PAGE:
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The Controversial Subject of Reservoir Dogs

I have always had a passion for movies as I spend most of my days watching them and ranting about them, so why not share my opinions online?

Reservoir Dogs was released in 1992 with an age certificate of 18 uncut due to the high levels of violence, crime, strong language and showcasing of blood. The much-loved movie was directed and written by Quentin Tarantino, who is known for his violent films, and produced by Lawrence Bender. This movie was the first of Tarantino’s so viewers did not know what to expect from this new film-maker at the time of its release. But this does not mean the public were not subject to violent movies up until this point because “Goodfellas” was an extremely popular film of 1990, which featured a great deal of violence throughout.


The main problem with this film was the scene in which Michael Madsen cuts a policeman’s ear off with a knife, covers him in petrol and threatens to set him on fire. This scene proved too difficult for some audience members to watch and resulted in many people walking out of the cinema. This scene is regarded as being unacceptable because Madsen’s character is clearly enjoying hurting this person because he says, “it amuses me to torture a cop” as the song “Stuck in the Middle with You” plays in the background. These additions to the scene make torture seem humorous and not an issue at all, which was frowned upon amongst viewers. Despite these opinions, the film does not actually show the victim’s ear being cut off, it merely plays his cries of agony and pain as the camera pans away, so the BBFC did not deem it unacceptable. Also, the character of Mr Blonde (Madsen) is not supposed to be seen as a hero, he is meant to be viewed as a psychopathic killer who the audience should not like, so it does not approve of his actions in any way. Therefore, the film was passed at an 18 rating and received great success in the UK.


Reservoir Dogs was initially set to be released in 1993 on home video, but this would be delayed until 1995 because of the introduction of the Criminal Justice and Public Order Bill in 1993. In response to concerns about the effects of media violence, part of the Bill’s responsibility was to make amendments to the Video Recordings Act 1984, under which the BBFC had been appointed as the statutory regulatory body for video.

The BBFC’s then director, James Ferman, played an active role in the drafting of this aspect of the Bill which had consequences for the video classification of films such as Reservoir Dogs. This is because, on its passing into law in 1994, it established a ‘harm’ test. This ‘harm’ test required the BBFC to consider any harm that may be caused to potential viewers, to society based on the way criminal behaviour is dealt with and violent behavior and incidents.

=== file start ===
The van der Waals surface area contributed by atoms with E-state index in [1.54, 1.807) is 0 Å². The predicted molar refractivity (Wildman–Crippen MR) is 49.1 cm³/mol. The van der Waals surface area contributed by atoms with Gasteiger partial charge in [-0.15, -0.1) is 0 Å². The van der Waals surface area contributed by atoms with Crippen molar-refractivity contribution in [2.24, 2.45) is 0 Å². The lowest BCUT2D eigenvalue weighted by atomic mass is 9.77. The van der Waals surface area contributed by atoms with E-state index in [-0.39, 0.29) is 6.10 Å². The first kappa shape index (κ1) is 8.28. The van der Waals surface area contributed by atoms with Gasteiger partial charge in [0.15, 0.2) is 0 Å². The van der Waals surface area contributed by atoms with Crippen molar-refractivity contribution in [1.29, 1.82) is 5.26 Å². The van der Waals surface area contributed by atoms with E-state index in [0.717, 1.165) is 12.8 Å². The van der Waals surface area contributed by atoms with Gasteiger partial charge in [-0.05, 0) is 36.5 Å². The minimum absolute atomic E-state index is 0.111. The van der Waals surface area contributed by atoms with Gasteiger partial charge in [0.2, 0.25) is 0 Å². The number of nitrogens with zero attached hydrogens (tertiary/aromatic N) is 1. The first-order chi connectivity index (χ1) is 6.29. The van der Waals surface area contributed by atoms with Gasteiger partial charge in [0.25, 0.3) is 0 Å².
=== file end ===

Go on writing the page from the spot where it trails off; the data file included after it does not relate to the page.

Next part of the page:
The criminal themes and violence, especially the torture sequence, in Reservoir Dogs had to be revisited due to the risk of potential harmful effects. This was particularly aimed toward younger viewers who would watch this movie in their homes. In fact, the BBFC concluded that these issues could be strongly defended at 18.

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After Pulp Fiction was released in 1994, audiences were able to develop a better understanding of Quentin Tarantino’s type of content in his movies so they would know what to expect from then on. Also, all of Tarantino’s movies feature lots of dialogue throughout and it is focused on primarily in all of his films. Therefore, the dangers of subjecting young people to that level of violence is less likely to occur because young viewers are more interested in films that have more violence than dialogue, and Reservoir Dogs is not one of those films.


After being shown at several other film festivals, including in Cannes, Reservoir Dogs opened in the United States in 19 theaters with a first week total of $147,839. It was expanded to 61 theaters and totaled $2,832,029 at the box office. The film grossed more than double that in the United Kingdom where it was banned from home video release until 1995. During the period of unavailability on home video, the film was re-released in UK cinemas in June 1994. Reservoir Dogs was finally given an uncut 18 video certificate in May 1995.

Overall, I believe that Reservoir Dogs is a significant movie for all independent film-makers. It is extremely influential and inspiring for the world of cinema because it crossed boundaries that other people were not willing to cross and it awakened the start of a renowned director who would go on to make some of the greatest movies of all time. The torture scene is quite difficult to watch, especially because audiences sympathise with the victim and the actual act that is carried out by Michael Madsen's character is quite gruesome.

Obviously, there are multiple people who will watch this movie that cannot cope with the dark humour, strong themes and unnerving scenes throughout, but Quentin Tarantino has always been someone who contains some disturbing scenes amongst a vast amount of dialogue between intriguing characters with a great level of realism. This is why not everyone will enjoy his movies, because sometimes it all seems a little bit too real. But for those people who can look past the violence and unsettling themes, Reservoir Dogs is a rather hilarious and clever film to watch that should be respected and admired for the outstanding film that it is.

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